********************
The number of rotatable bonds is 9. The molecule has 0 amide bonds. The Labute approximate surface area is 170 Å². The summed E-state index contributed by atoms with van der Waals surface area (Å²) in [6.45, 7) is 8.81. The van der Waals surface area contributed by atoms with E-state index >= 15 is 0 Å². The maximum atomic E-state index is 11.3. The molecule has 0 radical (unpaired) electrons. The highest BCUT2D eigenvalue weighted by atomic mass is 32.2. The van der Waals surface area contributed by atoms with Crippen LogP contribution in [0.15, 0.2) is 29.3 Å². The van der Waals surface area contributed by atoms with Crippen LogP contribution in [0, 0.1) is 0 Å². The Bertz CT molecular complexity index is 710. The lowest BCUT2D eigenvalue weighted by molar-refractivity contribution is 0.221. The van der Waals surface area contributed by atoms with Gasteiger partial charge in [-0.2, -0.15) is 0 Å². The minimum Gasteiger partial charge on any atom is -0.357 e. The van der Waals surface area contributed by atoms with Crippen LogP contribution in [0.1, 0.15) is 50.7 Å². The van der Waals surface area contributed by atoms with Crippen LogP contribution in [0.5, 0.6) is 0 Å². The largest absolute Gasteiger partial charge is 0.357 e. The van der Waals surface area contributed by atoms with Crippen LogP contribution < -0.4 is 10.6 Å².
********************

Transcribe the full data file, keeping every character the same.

The number of rotatable bonds is 9. The molecule has 0 amide bonds. The Labute approximate surface area is 170 Å². The summed E-state index contributed by atoms with van der Waals surface area (Å²) in [6.45, 7) is 8.81. The van der Waals surface area contributed by atoms with E-state index >= 15 is 0 Å². The maximum atomic E-state index is 11.3. The molecule has 0 radical (unpaired) electrons. The highest BCUT2D eigenvalue weighted by atomic mass is 32.2. The van der Waals surface area contributed by atoms with Crippen LogP contribution in [0.15, 0.2) is 29.3 Å². The van der Waals surface area contributed by atoms with Crippen LogP contribution in [0, 0.1) is 0 Å². The Bertz CT molecular complexity index is 710. The lowest BCUT2D eigenvalue weighted by molar-refractivity contribution is 0.221. The van der Waals surface area contributed by atoms with Gasteiger partial charge in [-0.2, -0.15) is 0 Å². The minimum Gasteiger partial charge on any atom is -0.357 e. The van der Waals surface area contributed by atoms with Crippen LogP contribution in [0.1, 0.15) is 50.7 Å². The van der Waals surface area contributed by atoms with Crippen LogP contribution in [0.5, 0.6) is 0 Å². The largest absolute Gasteiger partial charge is 0.357 e. The van der Waals surface area contributed by atoms with Crippen LogP contribution < -0.4 is 10.6 Å².